People in early modern England knew, as we all recognize now, that addiction can also be dark and destructive. The difference between them and us is that we are in danger of forgetting that addiction is an essential component of love and faith as well asa dark force associated with ruinous consumption of alcohol and demon drugs.
I think that Lemon’s deepest point is that early modern writing on addiction can be a window that sheds light on the dual nature of the human soul, which needs both independence and devotion; both to be free and to be deeply committed. She sums this up beautifully on the last page of the book where she advocates understanding addictions as “forms of attachment that simultaneously shape and unravel identity, clarify and overcome the individual, without devolving into moralism or medicalization” (167).
For me, the epilogue was the highlight of this otherwise heavy academic book. In it, Lemon steps out of her scholarly role and reflects on being a new mother. She argues that her addiction to her totally dependent child is spiritually nourishing. Does it make sense to think of caring for a newborn baby as a satisfying and essential addiction? Read the book and see if it does. For me, viewing maternal attachment as addiction not only makes sense, but also expands my understanding of psychology.
This is a book of literary history, but it is also a psychology book because Lemon uses the history of the word “addiction” to broaden our grasp of deep human needs. For me, and perhaps for other addiction professionals, it raises an unexpected question: What if even the most dangerous and deplorable addictions contain some elements of devotion and dedication? Would we need to know what these are to help an addicted person?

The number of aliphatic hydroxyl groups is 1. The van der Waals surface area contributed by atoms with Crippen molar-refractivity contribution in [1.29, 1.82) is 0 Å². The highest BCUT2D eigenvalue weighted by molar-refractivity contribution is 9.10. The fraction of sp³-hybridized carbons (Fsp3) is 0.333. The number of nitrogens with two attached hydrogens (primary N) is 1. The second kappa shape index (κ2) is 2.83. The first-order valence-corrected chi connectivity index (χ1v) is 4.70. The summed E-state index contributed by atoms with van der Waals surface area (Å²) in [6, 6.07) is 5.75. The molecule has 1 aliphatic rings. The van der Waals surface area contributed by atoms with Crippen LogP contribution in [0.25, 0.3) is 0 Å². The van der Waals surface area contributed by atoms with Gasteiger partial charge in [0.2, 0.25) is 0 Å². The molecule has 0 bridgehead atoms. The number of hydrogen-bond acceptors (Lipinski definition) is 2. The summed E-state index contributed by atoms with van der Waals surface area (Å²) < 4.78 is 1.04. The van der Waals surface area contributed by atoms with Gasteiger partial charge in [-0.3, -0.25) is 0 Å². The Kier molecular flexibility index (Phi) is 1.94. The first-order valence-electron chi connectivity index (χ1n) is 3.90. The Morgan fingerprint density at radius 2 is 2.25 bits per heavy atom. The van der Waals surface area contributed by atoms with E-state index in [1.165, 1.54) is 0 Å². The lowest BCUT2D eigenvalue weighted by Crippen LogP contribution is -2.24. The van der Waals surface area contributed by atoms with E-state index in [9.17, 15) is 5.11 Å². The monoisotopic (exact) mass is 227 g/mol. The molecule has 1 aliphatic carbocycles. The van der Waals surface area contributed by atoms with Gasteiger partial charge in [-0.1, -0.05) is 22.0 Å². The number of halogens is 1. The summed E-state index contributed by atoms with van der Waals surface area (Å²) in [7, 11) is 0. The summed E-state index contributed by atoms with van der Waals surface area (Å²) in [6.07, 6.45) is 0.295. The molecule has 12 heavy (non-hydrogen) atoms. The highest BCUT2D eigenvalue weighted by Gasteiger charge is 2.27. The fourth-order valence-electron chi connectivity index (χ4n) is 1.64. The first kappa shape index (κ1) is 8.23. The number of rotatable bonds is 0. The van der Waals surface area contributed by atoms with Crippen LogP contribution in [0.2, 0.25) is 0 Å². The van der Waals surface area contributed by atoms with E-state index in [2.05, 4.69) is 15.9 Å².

It is a religious book too. Just as early modern writers viewed addiction to religion as a desirable state and a virtue (while acknowledging that it could be twisted too,) some people today speak of addiction to Jesus or to faith as a goal. Does this help us to plumb the depths of religious faith? Could religious faith be an addiction that we nurture with the aid of God’s grace? Does God enable us to become addicted to religion? Jean Calvin himself thought so, according to Lemon.
Lemon is a fine writer but she makes few concessions to non-specialist readers. The book’s vocabulary, relentless marshalling of textual evidence, and assumptions of historical knowledge are formidable. This book is exhaustive in the way good archival books frequently are, but its completeness plays hell with its narrative flow. It is a book for specialists. However, if and when Lemon decides to write a popular version, everybody should read it, because it could be a paradigm-changer. I want to buy the popular version for my grandchildren, so that they can view the hazards of addiction during their young adulthood in the light of addiction’s deep meanings in our culture, rather than “devolving into moralism or medicalization” (167).
Bruce Alexander is Professor Emeritus at Simon Fraser University in Burnaby, British Columbia.Bruce K. AlexanderDate Of Review:June 7, 2018